I am beaming with delight to announce that Philip Hamburger, the Maurice and Hilda Friedman Professor of Law at the Columbia University School of Law, will be joining Law and Liberty for the month of August as a guest blogger. You might have heard of his latest impressive work of scholarship Is Administrative Law Unlawful? My podcast with Prof. Hamburger earlier this month explores his exposition on the extralegal capacity of the administrative state. Progressives claim that law-making executive agencies are a necessity for organizing a large commercial and urban society, but Hamburger convincingly argues that it really is a return to the absolutist Stuart monarchs where such power was exercised outside and above the law. That is its true home, something borrowed from a past experience with unlawful power that our state and national constitutions tried to foreclose. Perfectly timed to speak to the myriad abuses our administrative agencies are imposing on American citizens on a weekly basis, this book promises to intrude and hopefully reshape, if not undermine, this strange system of law, one that exists apart from the Constitution, Hamburger observes.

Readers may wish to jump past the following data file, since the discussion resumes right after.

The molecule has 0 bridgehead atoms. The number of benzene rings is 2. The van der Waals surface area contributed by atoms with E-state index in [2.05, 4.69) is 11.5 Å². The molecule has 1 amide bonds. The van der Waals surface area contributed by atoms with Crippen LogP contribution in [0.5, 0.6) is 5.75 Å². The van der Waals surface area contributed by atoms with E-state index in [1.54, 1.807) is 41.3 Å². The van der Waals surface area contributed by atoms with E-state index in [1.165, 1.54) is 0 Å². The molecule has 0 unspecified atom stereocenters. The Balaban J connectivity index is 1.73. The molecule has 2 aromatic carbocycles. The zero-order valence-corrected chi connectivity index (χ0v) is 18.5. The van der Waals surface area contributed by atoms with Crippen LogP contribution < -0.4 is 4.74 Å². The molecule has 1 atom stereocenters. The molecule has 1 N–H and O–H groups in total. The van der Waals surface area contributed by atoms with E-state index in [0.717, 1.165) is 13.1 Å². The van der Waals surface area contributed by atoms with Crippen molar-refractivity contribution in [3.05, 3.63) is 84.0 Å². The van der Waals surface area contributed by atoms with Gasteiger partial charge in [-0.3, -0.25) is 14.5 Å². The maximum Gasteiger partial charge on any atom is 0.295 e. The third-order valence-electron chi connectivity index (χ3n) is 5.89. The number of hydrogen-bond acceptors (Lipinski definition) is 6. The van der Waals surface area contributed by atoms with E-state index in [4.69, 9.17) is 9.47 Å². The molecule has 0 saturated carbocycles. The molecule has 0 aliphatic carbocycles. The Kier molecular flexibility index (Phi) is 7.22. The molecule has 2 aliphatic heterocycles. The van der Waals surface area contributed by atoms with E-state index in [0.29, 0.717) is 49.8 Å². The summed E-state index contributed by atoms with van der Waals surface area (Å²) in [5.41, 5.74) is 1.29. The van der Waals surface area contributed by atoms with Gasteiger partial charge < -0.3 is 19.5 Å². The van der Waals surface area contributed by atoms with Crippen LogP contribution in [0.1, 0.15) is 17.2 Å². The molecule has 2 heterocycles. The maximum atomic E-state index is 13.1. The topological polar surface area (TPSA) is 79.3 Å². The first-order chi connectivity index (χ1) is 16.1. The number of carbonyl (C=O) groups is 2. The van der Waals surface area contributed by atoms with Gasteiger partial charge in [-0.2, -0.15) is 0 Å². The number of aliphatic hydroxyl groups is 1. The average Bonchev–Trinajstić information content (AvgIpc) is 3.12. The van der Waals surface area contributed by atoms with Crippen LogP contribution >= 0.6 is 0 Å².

I hardly need to add that he is one of the best constitutional historians in the academy today. His book Separation of Church and State is a must read for understanding the rather untoward history of strict separationist claims in American constitutional law. Law and Judicial Duty grounds the pedigree of the doctrine of judicial review in the two ideals of law and duty of English common law judges. Their duty was to rule in accord with the ‘law of the land’ in their official roles. Would that such a notion of fidelity to law could return.
I greatly look forward to his contributions to this space. Please welcome him!